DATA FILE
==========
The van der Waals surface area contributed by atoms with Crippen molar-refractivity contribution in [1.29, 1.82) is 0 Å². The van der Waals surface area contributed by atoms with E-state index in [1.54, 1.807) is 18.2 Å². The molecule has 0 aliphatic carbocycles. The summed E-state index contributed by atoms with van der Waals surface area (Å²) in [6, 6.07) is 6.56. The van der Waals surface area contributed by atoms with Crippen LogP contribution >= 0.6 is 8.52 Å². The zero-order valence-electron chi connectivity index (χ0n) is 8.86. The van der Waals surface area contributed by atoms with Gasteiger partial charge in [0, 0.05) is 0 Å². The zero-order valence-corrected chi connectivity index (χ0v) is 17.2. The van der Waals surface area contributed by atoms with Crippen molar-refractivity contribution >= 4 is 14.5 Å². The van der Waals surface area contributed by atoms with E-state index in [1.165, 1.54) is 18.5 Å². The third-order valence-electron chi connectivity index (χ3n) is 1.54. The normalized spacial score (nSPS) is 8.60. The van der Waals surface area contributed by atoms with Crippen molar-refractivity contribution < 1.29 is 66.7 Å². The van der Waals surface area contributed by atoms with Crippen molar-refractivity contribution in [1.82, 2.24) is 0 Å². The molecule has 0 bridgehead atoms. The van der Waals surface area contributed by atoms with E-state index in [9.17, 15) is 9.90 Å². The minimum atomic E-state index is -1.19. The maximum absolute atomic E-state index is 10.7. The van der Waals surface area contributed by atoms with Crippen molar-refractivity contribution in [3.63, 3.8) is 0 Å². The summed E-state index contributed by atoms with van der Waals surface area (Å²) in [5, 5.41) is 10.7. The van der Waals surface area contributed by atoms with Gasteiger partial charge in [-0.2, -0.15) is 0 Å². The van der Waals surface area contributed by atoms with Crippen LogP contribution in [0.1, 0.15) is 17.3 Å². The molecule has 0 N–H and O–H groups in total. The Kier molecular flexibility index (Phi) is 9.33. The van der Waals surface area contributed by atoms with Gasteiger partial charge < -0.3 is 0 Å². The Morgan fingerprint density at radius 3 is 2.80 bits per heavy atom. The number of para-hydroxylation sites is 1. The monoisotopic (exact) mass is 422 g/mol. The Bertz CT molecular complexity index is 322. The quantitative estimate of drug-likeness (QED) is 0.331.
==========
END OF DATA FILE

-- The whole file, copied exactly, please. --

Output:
The van der Waals surface area contributed by atoms with Crippen molar-refractivity contribution in [1.29, 1.82) is 0 Å². The van der Waals surface area contributed by atoms with E-state index in [1.54, 1.807) is 18.2 Å². The molecule has 0 aliphatic carbocycles. The summed E-state index contributed by atoms with van der Waals surface area (Å²) in [6, 6.07) is 6.56. The van der Waals surface area contributed by atoms with Crippen LogP contribution >= 0.6 is 8.52 Å². The zero-order valence-electron chi connectivity index (χ0n) is 8.86. The van der Waals surface area contributed by atoms with Gasteiger partial charge in [0, 0.05) is 0 Å². The zero-order valence-corrected chi connectivity index (χ0v) is 17.2. The van der Waals surface area contributed by atoms with Crippen molar-refractivity contribution >= 4 is 14.5 Å². The van der Waals surface area contributed by atoms with E-state index in [1.165, 1.54) is 18.5 Å². The third-order valence-electron chi connectivity index (χ3n) is 1.54. The normalized spacial score (nSPS) is 8.60. The van der Waals surface area contributed by atoms with Crippen molar-refractivity contribution < 1.29 is 66.7 Å². The van der Waals surface area contributed by atoms with Crippen molar-refractivity contribution in [1.82, 2.24) is 0 Å². The molecule has 0 bridgehead atoms. The van der Waals surface area contributed by atoms with E-state index in [9.17, 15) is 9.90 Å². The minimum atomic E-state index is -1.19. The maximum absolute atomic E-state index is 10.7. The van der Waals surface area contributed by atoms with Crippen molar-refractivity contribution in [3.63, 3.8) is 0 Å². The summed E-state index contributed by atoms with van der Waals surface area (Å²) in [5, 5.41) is 10.7. The van der Waals surface area contributed by atoms with Gasteiger partial charge in [-0.2, -0.15) is 0 Å². The van der Waals surface area contributed by atoms with Crippen LogP contribution in [0.1, 0.15) is 17.3 Å². The molecule has 0 N–H and O–H groups in total. The Kier molecular flexibility index (Phi) is 9.33. The van der Waals surface area contributed by atoms with Gasteiger partial charge < -0.3 is 0 Å². The Morgan fingerprint density at radius 3 is 2.80 bits per heavy atom. The number of para-hydroxylation sites is 1. The monoisotopic (exact) mass is 422 g/mol. The Bertz CT molecular complexity index is 322. The quantitative estimate of drug-likeness (QED) is 0.331.